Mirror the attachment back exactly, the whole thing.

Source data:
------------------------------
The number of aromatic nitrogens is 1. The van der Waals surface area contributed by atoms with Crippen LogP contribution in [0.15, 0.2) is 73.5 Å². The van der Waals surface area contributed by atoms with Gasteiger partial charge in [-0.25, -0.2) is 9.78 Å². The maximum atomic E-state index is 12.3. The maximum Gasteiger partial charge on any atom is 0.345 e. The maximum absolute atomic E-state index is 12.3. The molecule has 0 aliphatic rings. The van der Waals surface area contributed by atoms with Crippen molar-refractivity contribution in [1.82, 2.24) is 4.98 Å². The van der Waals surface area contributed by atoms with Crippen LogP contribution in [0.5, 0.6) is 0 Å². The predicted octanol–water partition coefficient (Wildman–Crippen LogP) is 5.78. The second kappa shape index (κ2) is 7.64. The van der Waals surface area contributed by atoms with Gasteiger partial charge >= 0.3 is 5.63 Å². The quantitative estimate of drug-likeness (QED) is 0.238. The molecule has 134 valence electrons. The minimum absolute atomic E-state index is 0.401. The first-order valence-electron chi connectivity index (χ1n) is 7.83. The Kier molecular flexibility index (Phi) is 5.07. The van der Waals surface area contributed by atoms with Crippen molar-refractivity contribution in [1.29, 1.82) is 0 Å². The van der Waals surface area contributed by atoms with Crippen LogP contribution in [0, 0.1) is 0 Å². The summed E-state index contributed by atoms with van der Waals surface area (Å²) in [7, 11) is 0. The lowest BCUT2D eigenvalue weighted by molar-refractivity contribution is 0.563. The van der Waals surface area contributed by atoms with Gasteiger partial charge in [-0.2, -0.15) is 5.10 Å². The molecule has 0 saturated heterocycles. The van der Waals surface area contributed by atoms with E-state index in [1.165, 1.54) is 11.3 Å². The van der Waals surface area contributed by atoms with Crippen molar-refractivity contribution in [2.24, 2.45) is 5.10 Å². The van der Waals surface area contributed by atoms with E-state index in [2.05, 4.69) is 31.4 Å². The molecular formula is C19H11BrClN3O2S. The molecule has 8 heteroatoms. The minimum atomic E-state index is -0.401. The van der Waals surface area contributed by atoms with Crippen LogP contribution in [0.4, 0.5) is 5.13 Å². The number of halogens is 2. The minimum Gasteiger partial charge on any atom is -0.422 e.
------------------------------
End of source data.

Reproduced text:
The number of aromatic nitrogens is 1. The van der Waals surface area contributed by atoms with Crippen LogP contribution in [0.15, 0.2) is 73.5 Å². The van der Waals surface area contributed by atoms with Gasteiger partial charge in [-0.25, -0.2) is 9.78 Å². The maximum atomic E-state index is 12.3. The maximum Gasteiger partial charge on any atom is 0.345 e. The maximum absolute atomic E-state index is 12.3. The molecule has 0 aliphatic rings. The van der Waals surface area contributed by atoms with Crippen molar-refractivity contribution in [1.82, 2.24) is 4.98 Å². The van der Waals surface area contributed by atoms with Crippen LogP contribution in [0.5, 0.6) is 0 Å². The predicted octanol–water partition coefficient (Wildman–Crippen LogP) is 5.78. The second kappa shape index (κ2) is 7.64. The van der Waals surface area contributed by atoms with Gasteiger partial charge >= 0.3 is 5.63 Å². The quantitative estimate of drug-likeness (QED) is 0.238. The molecule has 134 valence electrons. The minimum absolute atomic E-state index is 0.401. The first-order valence-electron chi connectivity index (χ1n) is 7.83. The Kier molecular flexibility index (Phi) is 5.07. The van der Waals surface area contributed by atoms with Crippen molar-refractivity contribution in [1.29, 1.82) is 0 Å². The van der Waals surface area contributed by atoms with Crippen LogP contribution in [0, 0.1) is 0 Å². The summed E-state index contributed by atoms with van der Waals surface area (Å²) in [7, 11) is 0. The lowest BCUT2D eigenvalue weighted by molar-refractivity contribution is 0.563. The van der Waals surface area contributed by atoms with Gasteiger partial charge in [-0.2, -0.15) is 5.10 Å². The molecule has 0 saturated heterocycles. The van der Waals surface area contributed by atoms with E-state index in [1.165, 1.54) is 11.3 Å². The van der Waals surface area contributed by atoms with Crippen molar-refractivity contribution in [2.24, 2.45) is 5.10 Å². The van der Waals surface area contributed by atoms with E-state index in [2.05, 4.69) is 31.4 Å². The molecular formula is C19H11BrClN3O2S. The molecule has 8 heteroatoms. The minimum atomic E-state index is -0.401. The van der Waals surface area contributed by atoms with Crippen LogP contribution in [0.4, 0.5) is 5.13 Å². The number of halogens is 2. The minimum Gasteiger partial charge on any atom is -0.422 e.